Hierarchy- (nearly) everywhere hierarchy…

I recently listened to Isabel Wilkerson’s latest book, “Caste: The Origins of Our Discontents,” and I find her thesis extremely compelling- perhaps because it is aligned with my own worldview but I’d like to think the extensive research and cogency of her arguments are the main reason I’m finding it so interesting and important.

There are other scholars, writers, and speakers who have identified hierarchy, itself, as problematic- several of whom I’ve referenced in my own writing. This document, however, is receiving mainstream attention in ways that I haven’t seen before and that gives me tremendous hope that we may find a collective understanding of the foundational and structural origins of oppression and exploitation. Without such understanding, we will continue to treat the symptoms of our social dis-ease, without addressing the root cause.

Wilkerson’s work connects America’s racial caste system, India’s religious caste system, and Nazi Germany’s ethnic caste system in an incredibly effective way and identifies the key characteristics of castes, which she calls the 8 Pillars of Caste:

  1. Divine Will & The Laws of Nature
  2. Heritability (identity determined by parentage, paternally or maternally)
  3. Endogomy and the Control of Marriage & Mating (requiring that marriage and mating only occur within same caste)
  4. Purity Versus Pollution
  5. Occupational Hierarchy
  6. Dehumanization and Stigma
  7. Terror as Enforcement, Cruelty as a Means of Control
  8. Inherent Superiority Versus Inherent Inferiority

I can’t stress enough how very important it is that Ms. Wilkerson has clearly identified these characteristics and explored in her book how they’ve played out in our societies. America’s foundational ethos of individual responsibility has effectively obscured the impact of structures and reinforced the opinion of many that racism and other forms of oppression are a result of individual choices and behaviors. Clarifying the actual foundations and the structures that have been built to maintain the social hierarchy in the United States (and elsewhere) allows us to dismantle these structures and build alternatives.

As I’m writing this, I’m remembering the film, “What’s Eating Gilbert Grape?” This may seem like a weird divergence, I know, but bear with me…

Isabel Wilkerson uses the metaphor of an old house to help folks understand how we may see our own responsibility for resolving the conflicts and consequences of caste, even though we didn’t build the structures she outlines. In “Gilbert Grape,” the home of the family at the center of the story was built in a structurally unsound way and the current occupants, while relatives of the builder but not part of the choices made at the time of the construction, are now responsible for considering how to deal with the resulting instability. No spoilers for those who haven’t seen the movie, which is worth a watch, in my opinion. I’ll just say that the decision Johnny Depp’s character ultimately makes may be instructive for us as we collectively face the consequences of humanity’s social hierarchies.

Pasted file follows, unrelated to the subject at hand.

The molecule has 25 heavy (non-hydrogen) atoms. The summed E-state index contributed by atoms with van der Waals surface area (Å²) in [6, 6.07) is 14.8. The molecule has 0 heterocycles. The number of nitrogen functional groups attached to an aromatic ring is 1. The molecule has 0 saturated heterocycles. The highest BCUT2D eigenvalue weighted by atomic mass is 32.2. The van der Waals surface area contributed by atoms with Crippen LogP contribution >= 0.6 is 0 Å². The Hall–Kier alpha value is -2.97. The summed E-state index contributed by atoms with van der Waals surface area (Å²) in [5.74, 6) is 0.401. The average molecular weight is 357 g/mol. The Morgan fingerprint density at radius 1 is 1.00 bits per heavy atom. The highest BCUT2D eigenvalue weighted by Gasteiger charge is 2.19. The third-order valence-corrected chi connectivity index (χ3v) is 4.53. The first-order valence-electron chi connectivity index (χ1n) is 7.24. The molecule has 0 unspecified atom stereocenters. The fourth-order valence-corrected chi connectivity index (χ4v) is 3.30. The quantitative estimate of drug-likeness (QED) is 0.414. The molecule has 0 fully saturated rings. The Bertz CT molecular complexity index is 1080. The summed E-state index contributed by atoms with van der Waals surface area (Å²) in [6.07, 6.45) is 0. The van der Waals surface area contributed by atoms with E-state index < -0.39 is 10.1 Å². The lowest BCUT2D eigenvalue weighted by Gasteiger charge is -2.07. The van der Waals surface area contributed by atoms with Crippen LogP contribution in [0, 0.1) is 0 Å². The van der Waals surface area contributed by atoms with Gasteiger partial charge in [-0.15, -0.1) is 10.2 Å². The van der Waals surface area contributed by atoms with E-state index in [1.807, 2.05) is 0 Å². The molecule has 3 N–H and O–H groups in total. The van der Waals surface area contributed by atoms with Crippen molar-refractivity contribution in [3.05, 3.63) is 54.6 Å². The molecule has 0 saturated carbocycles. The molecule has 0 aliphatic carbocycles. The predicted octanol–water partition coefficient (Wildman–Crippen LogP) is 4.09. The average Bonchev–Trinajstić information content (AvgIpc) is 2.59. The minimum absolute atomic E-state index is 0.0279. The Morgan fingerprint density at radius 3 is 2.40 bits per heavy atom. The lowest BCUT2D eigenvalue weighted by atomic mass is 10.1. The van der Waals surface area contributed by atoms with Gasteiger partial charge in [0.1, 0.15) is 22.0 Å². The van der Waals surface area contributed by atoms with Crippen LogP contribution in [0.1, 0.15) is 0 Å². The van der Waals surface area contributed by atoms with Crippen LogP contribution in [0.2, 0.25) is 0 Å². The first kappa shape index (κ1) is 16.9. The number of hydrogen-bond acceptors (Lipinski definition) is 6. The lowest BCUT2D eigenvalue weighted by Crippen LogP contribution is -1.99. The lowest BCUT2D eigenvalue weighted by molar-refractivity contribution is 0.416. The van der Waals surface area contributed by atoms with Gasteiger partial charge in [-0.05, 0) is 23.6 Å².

It may not be fair that we are individually and collectively responsible for addressing the impacts of structures we had no part in building but, here we are. We’re all suffering to some extent within this caste system and, if we’re thoughtful about it, we may actually find ourselves empowered by taking responsibility for dealing with it. Maybe we’ll be inspired to engage our imaginations and consider building other structures that are rooted in love…? Maybe we’ll release blame and shame and division and recognize our shared humanity…? The possibilities are literally endless once we let go of the notion that these structures aren’t there or that they are inevitable and ‘natural.’ Like all cultural myths, these ideas can and should be debunked, dismantled, and replaced.

I welcome your comments. Peace.

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